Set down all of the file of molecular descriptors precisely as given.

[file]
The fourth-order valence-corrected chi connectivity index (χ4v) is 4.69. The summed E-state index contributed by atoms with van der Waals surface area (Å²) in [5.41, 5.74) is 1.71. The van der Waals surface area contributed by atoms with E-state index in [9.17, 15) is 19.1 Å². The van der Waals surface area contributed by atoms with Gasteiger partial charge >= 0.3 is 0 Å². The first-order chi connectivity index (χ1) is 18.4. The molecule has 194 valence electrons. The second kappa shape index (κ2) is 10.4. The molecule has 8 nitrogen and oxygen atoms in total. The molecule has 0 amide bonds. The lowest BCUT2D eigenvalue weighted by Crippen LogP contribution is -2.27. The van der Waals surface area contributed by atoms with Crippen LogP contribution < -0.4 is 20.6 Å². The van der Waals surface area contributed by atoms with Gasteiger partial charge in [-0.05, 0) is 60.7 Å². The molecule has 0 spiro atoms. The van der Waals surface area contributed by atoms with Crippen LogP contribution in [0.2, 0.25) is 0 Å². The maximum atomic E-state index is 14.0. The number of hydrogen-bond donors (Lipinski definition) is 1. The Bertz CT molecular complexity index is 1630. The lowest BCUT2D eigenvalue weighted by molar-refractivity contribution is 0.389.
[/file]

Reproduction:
The fourth-order valence-corrected chi connectivity index (χ4v) is 4.69. The summed E-state index contributed by atoms with van der Waals surface area (Å²) in [5.41, 5.74) is 1.71. The van der Waals surface area contributed by atoms with E-state index in [9.17, 15) is 19.1 Å². The van der Waals surface area contributed by atoms with Gasteiger partial charge >= 0.3 is 0 Å². The first-order chi connectivity index (χ1) is 18.4. The molecule has 194 valence electrons. The second kappa shape index (κ2) is 10.4. The molecule has 8 nitrogen and oxygen atoms in total. The molecule has 0 amide bonds. The lowest BCUT2D eigenvalue weighted by Crippen LogP contribution is -2.27. The van der Waals surface area contributed by atoms with Crippen LogP contribution < -0.4 is 20.6 Å². The van der Waals surface area contributed by atoms with Gasteiger partial charge in [-0.05, 0) is 60.7 Å². The molecule has 0 spiro atoms. The van der Waals surface area contributed by atoms with Crippen LogP contribution in [0.2, 0.25) is 0 Å². The maximum atomic E-state index is 14.0. The number of hydrogen-bond donors (Lipinski definition) is 1. The Bertz CT molecular complexity index is 1630. The lowest BCUT2D eigenvalue weighted by molar-refractivity contribution is 0.389.